Malawi is currently Southern Africa’s principal transit hub for elephant ivory and other illicit wildlife products. Wildlife crimes such as the bush-meat and illegal pet trades are still commonplace and not only cause suffering for individual animals but also threaten species with extinction.

Despite the ongoing conservation challenges in Malawi, 2016 was a successful year for Lilongwe Wildlife Trust – a new wildlife act, the country’s first wildlife crime investigation unit, awards, record wildlife rescues and releases and the highest ever participation in our conservation education programme, to name just a few.

The government’s progressive and collaborative approach, coupled with the all-important support from our local and international partners, has helped us drive many initiatives forward. Thank you to our supporters, volunteers and staff for your continued dedication – you make these achievements possible!

Sadly, the challenges continue into 2017, and we need your support more than ever. If you’re interested in volunteering, becoming a member or making a donation, then please get in touch.

Download the full impact report here (1 MB)


Lilongwe Wildlife Trust aims to influence decision makers and help bring criminals to justice. It supports high level wildlife crime investigations, wildlife justice programmes for prosecutors and courts, and revisions to wildlife policy and legislation. In 2016, we were the lead local NGO on the following projects:
  • The National Parks & Wildlife Act Amendment Bill was passed in record time. Penalties for serious wildlife crimes have been increased up to 30 years with modest fines no longer an option.
  • The first specialised Wildlife Crime Investigation Unit was established within the Department of National Parks and Wildlife, working alongside the new Wildlife Intelligence Unit within the Malawi Police Service. These units made more wildlife trafficking arrests in the last 7 months of 2016 than the previous 7 years.
  • LWT was authorised by the Directorate of Public Prosecution and Malawi Judiciary to litigate wildlife crimes and place advocates inside courtrooms. Prosecutors achieved a 94% conviction rate in 2016 and a dramatic increase in custodial sentences, including the first ever custodial sentences in Malawi for police officers, foreign traffickers and rhino horn dealing.
  • Malawi’s President and 15 ambassadors, including the Chinese Ambassador, joined the Stop Wildlife Crime campaign and featured in a film on the illegal ivory trade, designed to deter their people from entering into wildlife crime.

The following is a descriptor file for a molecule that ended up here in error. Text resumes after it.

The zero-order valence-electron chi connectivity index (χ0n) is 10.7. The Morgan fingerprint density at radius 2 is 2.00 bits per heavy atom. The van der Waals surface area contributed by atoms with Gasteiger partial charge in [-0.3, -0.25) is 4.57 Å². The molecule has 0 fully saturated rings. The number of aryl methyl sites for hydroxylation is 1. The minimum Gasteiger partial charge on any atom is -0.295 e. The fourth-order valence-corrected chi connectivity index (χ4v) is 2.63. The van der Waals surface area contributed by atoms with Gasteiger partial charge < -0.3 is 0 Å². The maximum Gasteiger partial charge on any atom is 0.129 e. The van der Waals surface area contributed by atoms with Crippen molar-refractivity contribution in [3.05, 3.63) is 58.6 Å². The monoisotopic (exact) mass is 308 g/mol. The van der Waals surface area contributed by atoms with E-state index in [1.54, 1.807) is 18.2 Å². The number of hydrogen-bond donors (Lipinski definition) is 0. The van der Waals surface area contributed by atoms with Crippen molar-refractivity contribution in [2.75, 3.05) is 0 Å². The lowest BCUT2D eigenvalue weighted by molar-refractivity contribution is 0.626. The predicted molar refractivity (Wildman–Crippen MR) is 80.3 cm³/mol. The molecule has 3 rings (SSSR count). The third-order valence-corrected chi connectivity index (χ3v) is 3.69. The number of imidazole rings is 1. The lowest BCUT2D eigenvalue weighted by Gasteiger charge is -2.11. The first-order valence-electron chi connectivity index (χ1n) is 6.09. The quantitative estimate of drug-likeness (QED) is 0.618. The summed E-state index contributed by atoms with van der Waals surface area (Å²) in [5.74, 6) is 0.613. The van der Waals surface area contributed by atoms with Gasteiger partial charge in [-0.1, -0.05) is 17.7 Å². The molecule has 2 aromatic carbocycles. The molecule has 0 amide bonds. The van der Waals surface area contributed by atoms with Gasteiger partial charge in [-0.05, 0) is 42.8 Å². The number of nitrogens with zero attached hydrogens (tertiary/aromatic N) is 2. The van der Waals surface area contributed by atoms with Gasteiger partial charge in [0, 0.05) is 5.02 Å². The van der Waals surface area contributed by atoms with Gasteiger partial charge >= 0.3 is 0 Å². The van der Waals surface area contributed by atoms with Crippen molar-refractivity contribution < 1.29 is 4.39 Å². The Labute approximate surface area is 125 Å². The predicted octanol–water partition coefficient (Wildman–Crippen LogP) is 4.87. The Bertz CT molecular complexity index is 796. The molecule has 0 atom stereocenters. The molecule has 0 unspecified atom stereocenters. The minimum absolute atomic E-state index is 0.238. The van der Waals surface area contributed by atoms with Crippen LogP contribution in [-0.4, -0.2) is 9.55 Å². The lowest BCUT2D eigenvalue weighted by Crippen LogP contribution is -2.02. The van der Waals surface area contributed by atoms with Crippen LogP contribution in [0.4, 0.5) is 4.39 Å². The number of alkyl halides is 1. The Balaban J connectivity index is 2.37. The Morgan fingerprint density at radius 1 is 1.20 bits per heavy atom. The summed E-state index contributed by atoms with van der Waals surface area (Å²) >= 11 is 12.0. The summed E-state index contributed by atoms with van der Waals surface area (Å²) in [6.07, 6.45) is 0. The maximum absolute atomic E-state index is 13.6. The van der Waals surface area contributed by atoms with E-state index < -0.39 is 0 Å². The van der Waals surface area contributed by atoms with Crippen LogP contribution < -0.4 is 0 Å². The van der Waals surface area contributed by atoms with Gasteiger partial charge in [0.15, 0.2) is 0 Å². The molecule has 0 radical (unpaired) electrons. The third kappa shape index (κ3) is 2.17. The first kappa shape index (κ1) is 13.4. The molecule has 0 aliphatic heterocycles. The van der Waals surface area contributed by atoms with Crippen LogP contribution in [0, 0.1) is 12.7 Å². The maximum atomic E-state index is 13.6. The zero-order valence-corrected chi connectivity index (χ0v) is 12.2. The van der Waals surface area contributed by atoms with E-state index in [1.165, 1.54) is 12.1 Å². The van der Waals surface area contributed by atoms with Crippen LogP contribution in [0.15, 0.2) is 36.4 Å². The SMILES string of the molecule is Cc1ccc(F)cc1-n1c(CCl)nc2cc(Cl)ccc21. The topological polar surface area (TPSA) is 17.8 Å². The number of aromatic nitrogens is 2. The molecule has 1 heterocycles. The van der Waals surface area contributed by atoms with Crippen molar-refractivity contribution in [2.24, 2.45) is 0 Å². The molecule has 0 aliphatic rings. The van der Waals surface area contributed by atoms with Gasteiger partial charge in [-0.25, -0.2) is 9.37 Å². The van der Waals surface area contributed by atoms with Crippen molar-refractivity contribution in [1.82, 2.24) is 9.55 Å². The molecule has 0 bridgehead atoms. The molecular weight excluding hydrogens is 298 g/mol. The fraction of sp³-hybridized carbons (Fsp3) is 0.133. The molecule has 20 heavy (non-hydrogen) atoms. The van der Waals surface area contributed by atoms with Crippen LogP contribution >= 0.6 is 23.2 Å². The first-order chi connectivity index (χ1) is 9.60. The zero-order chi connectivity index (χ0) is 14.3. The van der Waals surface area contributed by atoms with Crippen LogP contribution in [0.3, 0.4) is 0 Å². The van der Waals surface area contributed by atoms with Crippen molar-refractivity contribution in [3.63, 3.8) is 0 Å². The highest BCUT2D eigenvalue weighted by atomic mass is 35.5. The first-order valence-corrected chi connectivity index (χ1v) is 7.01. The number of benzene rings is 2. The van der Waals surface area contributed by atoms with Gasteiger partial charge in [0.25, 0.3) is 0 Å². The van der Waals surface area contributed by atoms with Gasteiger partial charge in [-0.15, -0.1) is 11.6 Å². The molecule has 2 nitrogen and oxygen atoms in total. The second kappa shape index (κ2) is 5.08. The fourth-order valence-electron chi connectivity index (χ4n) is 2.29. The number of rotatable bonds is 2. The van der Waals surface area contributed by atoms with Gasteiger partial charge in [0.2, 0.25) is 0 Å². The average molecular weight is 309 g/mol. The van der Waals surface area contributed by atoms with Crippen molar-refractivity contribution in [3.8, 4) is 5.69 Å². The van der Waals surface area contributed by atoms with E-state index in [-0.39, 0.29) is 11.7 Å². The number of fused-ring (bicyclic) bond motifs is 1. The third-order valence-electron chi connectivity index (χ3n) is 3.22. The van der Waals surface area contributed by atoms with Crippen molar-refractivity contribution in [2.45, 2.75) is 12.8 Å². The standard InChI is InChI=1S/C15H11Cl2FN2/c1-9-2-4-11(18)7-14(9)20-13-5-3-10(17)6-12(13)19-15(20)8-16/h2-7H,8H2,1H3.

LWT is committed to easing the suffering of wild animals and working for the survival and wellbeing of species. This year:

  • LWT continues to run the government’s nationwide wildlife emergency response unit and the country’s only sanctuary, with record rescues this year – 45% more than in 2015.
  • Veterinary support was provided for the world’s largest wildlife translocation (an African Parks project) that included 250 elephants
  • LWT was granted membership to the IUCN (International Union for the Conservation of Nature) and invited to join their Urban Biodiversity and African Elephant Specialist Groups.
  • The Wildlife Centre became one of only two sanctuaries in Africa accredited by GFAS (Global Federation of Animal Sanctuaries).
  • New biodiversity and conservation medicine research units were established as well as wildlife rehabilitation and veterinary courses for local and international students.


LWT recognises the importance of influencing Malawian people to protect their wildlife and by doing so, inspire future conservation ambassadors. This year:

  • The PASA Siddle-Marsden Award was awarded to LWT’s Head of Education, Clement Manjaalera, for his commitment to conservation.
  • Tailored conservation education programmes were rolled out in communities around the protected areas of Nyika, Vwaza, Kasungu and Salima.
  • TV and radio programmes were delivered through new media partnerships to reach a national audience.
  • LWT’s pedal power cinema initiative increased the programme’s reach to key remote audiences.
  • Small scale sustainable livelihood projects – bee keeping, adult literacy and fuel briquettes – were expanded.


Key government agency partners: Dep’t of National Parks & Wildlife, Malawi Police Service, Dep’t of Public Prosecutions, Dep’t of Education, Malawi Revenue Authority, and Office of President & Cabinet.

Read the full report here